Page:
Passing chords can be as simple as filling the gap between two chords with the next chord in the scale, for example. C D- E-. Or, you can prepare the next chord with a V (borrowed from the proceeding chords scale), for example C A7 E-. Also, you can use a chromatic passing chord, for example C Eb E-.
In the same example, I’m using a C7 to prepare the F-, as C7 is the V in the scale of F minor. I’m also using a Db7(b9) chord at the end of the loop that adds some nice dissonance and is also a substitution for a G7 chord, which is the V in C minor (we’ll cover substitutions properly next).
The Db7(b9) could also be seen as a B diminished chord (B D F Ab) with a Db added to it. The Db is one semitone above C so creates a nice chromatic movement.
Substituting chords is quite literally what is sounds like: using alternatives in the place of what’s written to add interest and color to a bland progression. It’s common practice in jazz (and many other styles of music) but probably happens more that you might imagine.
It can be as simple as swapping a major chord for its relative minor or for chords that share similar notes, or something more advanced like tritone substitutions. Below, I’m going to swap out some of the chords from the same example we’ve been looking at to give a different mood to the loop:
In this example, I’m anchoring each chord on a pedal tone of C; this gives a nice feeling of ascension and movement to the otherwise quite bland chords. Bar 2 sees us swap our C- chord for a G-7/C and bar 3 sees us do the same with the Ab∆7/C in place of the F- chord.
At the end of the 4 bars there’s another passing chord, this time a B∆ (major 7) with a C# in the bass, which I felt led nicely back to the C minor without being too repetitive.
Chords with a root note not from the chord (like the B∆/C#) are known as slash chords. I’ll be publishing something more on these soon.
In jazz or popular music it’s rare that all of the harmonies will always fall bang on the bar lines as this might sound clinical to our ears. We naturally displace chords to add interest to our accompaniment:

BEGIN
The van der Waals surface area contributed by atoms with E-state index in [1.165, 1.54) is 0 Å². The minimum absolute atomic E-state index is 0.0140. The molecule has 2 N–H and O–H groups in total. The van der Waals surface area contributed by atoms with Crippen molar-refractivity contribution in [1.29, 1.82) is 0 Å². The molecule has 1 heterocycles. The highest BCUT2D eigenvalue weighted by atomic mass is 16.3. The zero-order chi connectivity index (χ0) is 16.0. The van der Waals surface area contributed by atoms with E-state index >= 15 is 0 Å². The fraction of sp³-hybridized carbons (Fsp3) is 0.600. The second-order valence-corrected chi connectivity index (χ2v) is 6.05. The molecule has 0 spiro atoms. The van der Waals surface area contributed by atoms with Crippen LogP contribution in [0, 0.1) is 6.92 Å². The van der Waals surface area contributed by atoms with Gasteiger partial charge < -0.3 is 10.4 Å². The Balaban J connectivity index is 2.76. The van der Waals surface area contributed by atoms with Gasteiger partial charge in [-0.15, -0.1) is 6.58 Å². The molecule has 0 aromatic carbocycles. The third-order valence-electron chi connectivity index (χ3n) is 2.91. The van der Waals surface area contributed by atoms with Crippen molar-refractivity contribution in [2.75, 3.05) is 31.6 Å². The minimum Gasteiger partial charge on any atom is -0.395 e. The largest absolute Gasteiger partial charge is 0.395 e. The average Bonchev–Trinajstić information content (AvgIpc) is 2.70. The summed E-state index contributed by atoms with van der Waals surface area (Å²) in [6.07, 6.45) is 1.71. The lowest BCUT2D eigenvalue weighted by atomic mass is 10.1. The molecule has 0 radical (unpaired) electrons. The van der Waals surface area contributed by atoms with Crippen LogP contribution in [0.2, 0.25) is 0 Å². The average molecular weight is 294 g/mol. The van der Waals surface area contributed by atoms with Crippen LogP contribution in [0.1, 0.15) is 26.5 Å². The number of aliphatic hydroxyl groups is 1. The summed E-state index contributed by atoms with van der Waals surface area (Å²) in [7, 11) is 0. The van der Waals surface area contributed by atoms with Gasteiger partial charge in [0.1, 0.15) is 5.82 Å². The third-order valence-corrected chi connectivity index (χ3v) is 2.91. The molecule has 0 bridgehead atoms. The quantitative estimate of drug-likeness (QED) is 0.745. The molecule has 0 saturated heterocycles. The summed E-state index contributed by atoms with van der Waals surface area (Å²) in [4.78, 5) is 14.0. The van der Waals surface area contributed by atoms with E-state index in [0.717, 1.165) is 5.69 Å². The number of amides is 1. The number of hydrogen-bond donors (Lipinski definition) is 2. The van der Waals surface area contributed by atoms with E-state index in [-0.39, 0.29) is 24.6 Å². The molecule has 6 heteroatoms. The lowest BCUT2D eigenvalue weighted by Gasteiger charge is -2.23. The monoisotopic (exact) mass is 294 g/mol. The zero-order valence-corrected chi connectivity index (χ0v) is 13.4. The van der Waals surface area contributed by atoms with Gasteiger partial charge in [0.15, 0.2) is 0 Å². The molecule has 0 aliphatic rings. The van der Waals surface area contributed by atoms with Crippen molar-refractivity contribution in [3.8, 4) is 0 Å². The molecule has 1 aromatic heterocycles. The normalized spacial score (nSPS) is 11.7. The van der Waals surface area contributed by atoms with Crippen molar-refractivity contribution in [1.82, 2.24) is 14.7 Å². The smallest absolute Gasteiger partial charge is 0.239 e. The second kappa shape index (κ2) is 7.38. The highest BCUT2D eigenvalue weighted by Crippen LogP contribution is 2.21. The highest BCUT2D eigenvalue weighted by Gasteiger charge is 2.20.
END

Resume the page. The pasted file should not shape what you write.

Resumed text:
Here, I’ve pushed the F- chord an 1/8th note early and pulled the G- an 1/8th note late, rather than the chords falling drably on the beat. Pushing chords to anticipate the beat generally catches us by surprise and adds a sense of urgency while pulling them later tends to sounds more laid back and lazier.
There doesn’t seem to be an agreed nomenclature on this – I’ve seen as many articles claiming pushing and pulling is one thing and as many claiming it to be the opposite way around – so take my terms with a pinch of salt as it’s more important to understand the concept.
Putting it all Together
Using a combination of all the above techniques, I’ve managed to inject some life into the original example:
In bar 1 we throw in a G-7/C slash chord ahead of the beat, and then in bar 2 use the V of F minor (C7) to anticipate the F- chord in bar 3. In bar 4, we’re using a simple passing chord to resolve back to the C-7 as the progression would be a loop.
…A successful and interesting rhythmic pattern has a combination of symmetry and asymmetry, or predictability and unpredictability. On top of that, swing and pushing and pulling of timing can be used to loosen or tighten a groove. All melodic contours contain rhythmic patterns too, but additional considerations to the rhythmic elements can also be made when approaching the melodic shape…
They are of course talking about drum programming and riffs, but the concept fits nicely into this discussion. Chords are there to support the main melody or riff, not distract from them, but spicing them up with a few of the aforementioned concepts can go some way to you sounding less predictable and banal.
If you want to download the Logic project of these examples, you can do so here.